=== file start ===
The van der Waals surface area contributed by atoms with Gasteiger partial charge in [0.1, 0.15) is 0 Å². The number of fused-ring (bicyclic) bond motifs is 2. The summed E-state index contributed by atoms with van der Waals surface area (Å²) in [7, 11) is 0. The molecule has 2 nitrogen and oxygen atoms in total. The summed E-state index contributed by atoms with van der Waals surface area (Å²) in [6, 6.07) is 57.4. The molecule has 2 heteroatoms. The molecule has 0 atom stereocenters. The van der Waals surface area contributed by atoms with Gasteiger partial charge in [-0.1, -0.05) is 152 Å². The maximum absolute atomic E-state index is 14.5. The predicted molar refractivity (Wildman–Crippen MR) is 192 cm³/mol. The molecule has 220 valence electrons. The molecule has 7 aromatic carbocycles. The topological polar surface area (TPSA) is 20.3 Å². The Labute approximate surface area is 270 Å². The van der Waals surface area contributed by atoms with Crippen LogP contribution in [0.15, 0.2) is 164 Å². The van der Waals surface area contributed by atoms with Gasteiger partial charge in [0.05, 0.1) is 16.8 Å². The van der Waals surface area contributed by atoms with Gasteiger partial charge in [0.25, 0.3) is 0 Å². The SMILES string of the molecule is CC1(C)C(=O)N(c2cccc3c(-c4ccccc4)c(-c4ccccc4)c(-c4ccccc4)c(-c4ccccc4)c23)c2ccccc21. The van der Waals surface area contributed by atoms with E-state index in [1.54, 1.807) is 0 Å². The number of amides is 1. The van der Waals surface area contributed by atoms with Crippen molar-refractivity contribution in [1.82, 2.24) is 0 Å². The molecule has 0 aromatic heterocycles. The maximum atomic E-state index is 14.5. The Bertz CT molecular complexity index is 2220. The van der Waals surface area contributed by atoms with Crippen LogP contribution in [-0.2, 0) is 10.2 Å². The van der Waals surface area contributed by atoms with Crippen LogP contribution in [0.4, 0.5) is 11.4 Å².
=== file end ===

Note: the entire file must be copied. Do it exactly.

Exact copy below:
The van der Waals surface area contributed by atoms with Gasteiger partial charge in [0.1, 0.15) is 0 Å². The number of fused-ring (bicyclic) bond motifs is 2. The summed E-state index contributed by atoms with van der Waals surface area (Å²) in [7, 11) is 0. The molecule has 2 nitrogen and oxygen atoms in total. The summed E-state index contributed by atoms with van der Waals surface area (Å²) in [6, 6.07) is 57.4. The molecule has 2 heteroatoms. The molecule has 0 atom stereocenters. The van der Waals surface area contributed by atoms with Gasteiger partial charge in [-0.1, -0.05) is 152 Å². The maximum absolute atomic E-state index is 14.5. The predicted molar refractivity (Wildman–Crippen MR) is 192 cm³/mol. The molecule has 220 valence electrons. The molecule has 7 aromatic carbocycles. The topological polar surface area (TPSA) is 20.3 Å². The Labute approximate surface area is 270 Å². The van der Waals surface area contributed by atoms with Crippen LogP contribution in [0.15, 0.2) is 164 Å². The van der Waals surface area contributed by atoms with Gasteiger partial charge in [0.05, 0.1) is 16.8 Å². The van der Waals surface area contributed by atoms with Gasteiger partial charge in [0.25, 0.3) is 0 Å². The SMILES string of the molecule is CC1(C)C(=O)N(c2cccc3c(-c4ccccc4)c(-c4ccccc4)c(-c4ccccc4)c(-c4ccccc4)c23)c2ccccc21. The van der Waals surface area contributed by atoms with E-state index in [1.54, 1.807) is 0 Å². The number of amides is 1. The van der Waals surface area contributed by atoms with Crippen molar-refractivity contribution in [1.82, 2.24) is 0 Å². The molecule has 0 aromatic heterocycles. The maximum atomic E-state index is 14.5. The Bertz CT molecular complexity index is 2220. The van der Waals surface area contributed by atoms with Crippen LogP contribution in [-0.2, 0) is 10.2 Å². The van der Waals surface area contributed by atoms with Crippen LogP contribution in [0.4, 0.5) is 11.4 Å².